The historic Nov. 4th presidential election is less than two months away, and a monumental battle is heating up in a few crucial swing states, as some nine million Latino voters prepare to cast their ballot, which could be the deciding factor for an Obama win.

Latinos are the fastest growing minority group in the U.S. at 15 percent of the population and represent nine percent of eligible voters. But many agree the Latino vote could be the key bloc that could lead to an Obama victory, especially in battleground states where Latinos make up at least 10 percent of the voting population. With roots in different countries, main Latino voting blocs are among Mexican American, Puerto Rican and Cuban American communities.

A recent report by pollster Sergio Bendixen for the New Democratic Network (NDN), a progressive think tank and advocacy organization, notes that the majority of Latino voters in Colorado, New Mexico, California and Nevada favor Obama over McCain. Latino voters are tied between the two candidates in Florida. Bendixen’s group interviewed 2,000 people in Florida, Colorado, New Mexico and Nevada Aug. 6-14.

Latino voters represent 35 percent of the electorate in New Mexico, 11 percent in Colorado, 12 percent in Nevada and 14 percent in Florida. According to the poll Obama is expected to win the majority of Latino voters in California, which is the state with the largest Latino population. McCain will probably carry Texas, the second largest Latino populated state, where a significant number of Latinos vote Republican.

The poll reveals the following:

In New Mexico, Obama leads McCain 56 percent to 23 percent among Latino voters. Among non-Latino voters McCain leads 50 percent to 34 percent.

In Colorado, Obama has a 56 percent lead over McCain’s 26 percent among Latinos. And among non-Latino voters Obama has a narrow 45 percent lead over McCain’s 41 percent.

In Nevada, Obama leads McCain at 62 percent to 20 percent among Latinos. Yet McCain leads among non-Latino voters at 46 percent to 37 percent.

Jose Laluz is the chairperson for Latinos for Obama and is campaigning in Colorado and New Mexico registering, educating and mobilizing voters until Election Day. He is also the director of the Leadership Academy with the American Federation of State, County and Municipal Employees Union. Laluz spoke with the World during an AFL-CIO labor forum at the Democratic National Convention in Denver.

“Well over 60 percent of Latino voters are supporting Obama – closer to 66 percent now,” Laluz said. “The right wing is pulling all its dirty tricks even in the Latino community. We all realize that Bush used appeals to ‘family values,’ religion and the sanctity of marriage, etc. to get white workers and Reagan Democrats to back him last time,” he said. “Well they are using the same stuff, the same tactics in the Latino communities. When you combine this with their attention on swing states we find they are waging an especially big push against Obama in the Mexican and Chicano communities in Colorado and New Mexico,” added Laluz.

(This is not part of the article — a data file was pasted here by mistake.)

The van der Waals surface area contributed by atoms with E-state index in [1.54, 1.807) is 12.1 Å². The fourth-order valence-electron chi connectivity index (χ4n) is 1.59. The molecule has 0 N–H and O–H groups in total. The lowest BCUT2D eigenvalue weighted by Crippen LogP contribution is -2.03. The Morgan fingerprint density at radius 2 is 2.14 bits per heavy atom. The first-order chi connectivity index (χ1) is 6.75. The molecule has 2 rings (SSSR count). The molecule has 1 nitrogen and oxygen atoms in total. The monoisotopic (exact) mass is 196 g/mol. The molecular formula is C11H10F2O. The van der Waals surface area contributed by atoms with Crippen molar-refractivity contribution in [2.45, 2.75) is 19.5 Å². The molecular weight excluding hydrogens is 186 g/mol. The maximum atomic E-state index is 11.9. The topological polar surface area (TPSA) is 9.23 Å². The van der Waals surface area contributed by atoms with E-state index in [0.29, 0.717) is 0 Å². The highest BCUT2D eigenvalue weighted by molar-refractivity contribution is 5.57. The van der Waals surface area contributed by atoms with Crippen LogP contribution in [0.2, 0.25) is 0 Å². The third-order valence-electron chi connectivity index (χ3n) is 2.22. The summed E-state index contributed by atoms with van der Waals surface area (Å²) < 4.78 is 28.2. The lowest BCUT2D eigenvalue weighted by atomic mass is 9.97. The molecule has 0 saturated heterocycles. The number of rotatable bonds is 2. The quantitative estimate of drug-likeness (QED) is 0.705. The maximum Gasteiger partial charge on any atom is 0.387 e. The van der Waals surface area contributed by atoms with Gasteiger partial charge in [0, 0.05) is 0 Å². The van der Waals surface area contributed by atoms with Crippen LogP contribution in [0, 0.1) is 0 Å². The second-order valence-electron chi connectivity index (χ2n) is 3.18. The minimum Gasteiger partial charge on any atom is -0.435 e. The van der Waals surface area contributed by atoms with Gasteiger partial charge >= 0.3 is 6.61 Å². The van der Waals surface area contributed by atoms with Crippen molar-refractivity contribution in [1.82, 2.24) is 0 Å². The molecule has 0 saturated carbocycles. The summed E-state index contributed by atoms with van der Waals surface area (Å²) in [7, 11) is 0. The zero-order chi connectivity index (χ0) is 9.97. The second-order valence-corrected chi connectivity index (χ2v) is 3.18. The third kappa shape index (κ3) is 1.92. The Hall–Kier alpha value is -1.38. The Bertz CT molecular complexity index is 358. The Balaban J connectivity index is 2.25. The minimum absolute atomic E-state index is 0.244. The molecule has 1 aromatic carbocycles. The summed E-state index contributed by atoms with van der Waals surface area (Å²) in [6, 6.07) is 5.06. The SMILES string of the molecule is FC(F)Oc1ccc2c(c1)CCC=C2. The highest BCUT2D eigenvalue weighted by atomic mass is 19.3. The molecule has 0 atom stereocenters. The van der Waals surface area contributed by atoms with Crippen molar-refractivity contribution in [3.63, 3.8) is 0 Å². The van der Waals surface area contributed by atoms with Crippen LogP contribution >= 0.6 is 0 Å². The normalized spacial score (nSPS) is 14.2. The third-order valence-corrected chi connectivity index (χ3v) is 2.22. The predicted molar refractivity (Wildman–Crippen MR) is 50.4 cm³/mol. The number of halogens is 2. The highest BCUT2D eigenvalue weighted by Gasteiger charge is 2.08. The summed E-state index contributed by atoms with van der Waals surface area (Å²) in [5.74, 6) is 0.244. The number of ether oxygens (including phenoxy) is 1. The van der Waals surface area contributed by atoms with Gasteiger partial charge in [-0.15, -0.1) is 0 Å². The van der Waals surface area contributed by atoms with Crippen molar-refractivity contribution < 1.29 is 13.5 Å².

“They spread their lies in Spanish – just as well as they spread them in English,” said Laluz, describing TV and newspaper ads for McCain in Western states.

Laluz said the Obama campaign is working in both New Mexico and Colorado, among other states, telling Latino voters about McCain’s terrible stands on the economy and about the horrible role Republicans have played and continue to play on immigration.

According to the poll, 52 percent of likely Latino voters in New Mexico and Colorado feel Obama has a better stance on immigration. In Nevada 60 percent feel the same, whereas in Florida 42 percent favor Obama compared to 37 percent for McCain on the issue.

“We are showing how the companies and outfits that exploit Latino workers are the people behind McCain,” said Laluz. Between now and Nov. 4, Laluz said the Obama campaign is registering voters in New Mexico and Colorado and developing lists of tens of thousands of Latino supporters for Obama. “Those lists will constitute the people we bring out on Election Day,” he said.

President Bush won 40 percent of the Latino vote in 2004, a key factor in his win. Even though John Kerry lost Ohio then, many Democrats feel if Kerry had won Nevada, New Mexico and Colorado, he would be president today. Things have changed since then and the margin of victory is in the Latino vote, particularly in these states, respectively, Democrats say. Polls across the country concur and find that Latinos are fed up with the Bush administration and the Republican Party represented by McCain and see Obama as the person to change course for the better.

Matt Barreto, a University of Washington political scientist, told USA Today that he predicts a record-breaking turnout of more than 9 million Latino voters this year compared with 7.6 million in 2004.

Tiffany Fiser is the AFL-CIO Labor 2008 coordinator in New Mexico for the 1st congressional district and has been canvassing six days a week since the primaries ended. She has been knocking on the doors of union households for Obama, the congressional race and Tom Udall’s run for U.S. Senate there. Many voters she comes across are Latinos.

“We’re seeing across the board that people are hurting when it comes to paying their mortgages, affording gas prices or the lack of health care,” said Fiser. “They do understand the difference between the candidates and labor households are really tired and they want a change,” she said.

Fiser added that most people have a deep understanding about how the White House and Congress affect their daily lives.

“I truly believe that New Mexico will go for Obama and we will win because our unions, community organizations and volunteers on the ground working here did our part to win,” said Fiser.

John Wojcik contributed to this story.